MicroRNAs and Early Embryonic Development miRCURY LNA™ microRNA In Situ Detection Probes
Dr. Parker Antin
1. What is the current research going on in your lab?
Research in our laboratory is focused on understanding the molecular regulation of early developmental processes in vertebrate embryos. We primarily use the chicken embryo as a model organism, and approach research questions from the dual perspective of how individual molecules function and how their functions can be integrated into network models.
2. How did your research lead you to the study of microRNAs?
My lab runs a large scale in situ hybridization database project, funded by the NIH, to determine the expression patterns for all differentially expressed genes in the chicken embryo. In 2005, we got wind of LNA™ technology as a way to detect microRNAs. We contacted Exiqon, as well as other laboratories, and after some testing and initial negotiations, conducted a massive screen (140 unique probes) to detect and localize all chicken embryo microRNAs that were known at the time.
3. What were the key factors for you in choosing a microRNA supplier and partner?
Whether it is a microRNA supplier, or a partner, or both, you want an organization that’s willing to work with you. At the time [we started investigating microRNAs], protocols were still evolving with regards to optimal conditions for in situ hybridization detection of microRNAs. Having a flexible, responsive partner was and is very important to us.
4. What made you choose Exiqon?
Exiqon demonstrated a superior level of both expertise and flexibility, including a desire to help us in our efforts to screen this biological system.
5. What were some specific challenges in your project?
It was a challenge to develop protocols to detect microRNAs in chicken embryos. We were really pushing the field, in terms of detection. It was completely unclear what ISH conditions would work, or if it could even be done in this system. We found surprises at every turn, down to the most detailed level.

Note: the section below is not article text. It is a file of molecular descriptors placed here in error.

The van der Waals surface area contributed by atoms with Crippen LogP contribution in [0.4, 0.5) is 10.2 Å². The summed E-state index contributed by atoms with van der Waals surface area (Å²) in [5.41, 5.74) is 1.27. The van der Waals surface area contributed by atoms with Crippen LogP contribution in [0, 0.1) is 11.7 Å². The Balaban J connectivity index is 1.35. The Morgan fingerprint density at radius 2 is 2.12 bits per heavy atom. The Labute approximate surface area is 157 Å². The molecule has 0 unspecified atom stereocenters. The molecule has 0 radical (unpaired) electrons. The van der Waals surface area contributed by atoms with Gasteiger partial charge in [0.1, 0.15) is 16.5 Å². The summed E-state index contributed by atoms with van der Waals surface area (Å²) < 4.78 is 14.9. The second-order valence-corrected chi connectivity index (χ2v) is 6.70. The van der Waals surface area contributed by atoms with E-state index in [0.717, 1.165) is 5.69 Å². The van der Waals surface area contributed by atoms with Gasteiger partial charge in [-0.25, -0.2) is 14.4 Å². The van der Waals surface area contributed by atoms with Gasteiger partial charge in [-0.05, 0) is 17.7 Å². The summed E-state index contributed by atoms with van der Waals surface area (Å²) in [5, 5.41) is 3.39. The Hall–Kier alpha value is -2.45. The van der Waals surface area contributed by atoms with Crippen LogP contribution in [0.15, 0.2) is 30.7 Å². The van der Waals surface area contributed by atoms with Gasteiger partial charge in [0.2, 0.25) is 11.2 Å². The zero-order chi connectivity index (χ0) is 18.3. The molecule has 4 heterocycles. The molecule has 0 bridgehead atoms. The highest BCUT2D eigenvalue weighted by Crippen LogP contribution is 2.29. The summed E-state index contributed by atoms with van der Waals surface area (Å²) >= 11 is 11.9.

6. How did you overcome them?
Mostly elbow grease, and collaboration with Exiqon. The company was very helpful, providing probe sets with different characteristics, and maintaining a high level of responsiveness to our needs. This allowed us to troubleshoot quickly, and reach a solid, successful result.
7. What advice would you give to researchers who want to get started in microRNA research?
The field is growing so quickly, that it can be a little daunting to get into at the moment. I will say that in our experience, Exiqon reagents stand out in front of other platforms from a technological standpoint. It depends on what projects you’re doing, but everyone has shown now that LNA™ technology is superior to any other for the detection of small RNA species.
8. What would you tell a colleague about why they should work with Exiqon?
Number one, Exiqon is the source for LNA™ technology. They have the most expertise. They have worked really hard on product development, and it shows. Exiqon has done a good job establishing and maintaining direct access for researchers to sources of information, through their online technical repository, through one-on-one conversations with product managers and in-house scientists, and through the development of a network of experts for referral questions.
9. Where will your research be showcased next?
Currently we have a number of papers in submission. I will also be speaking at the 16th Congress of the International Society or Developmental Biology in Edinburgh this September.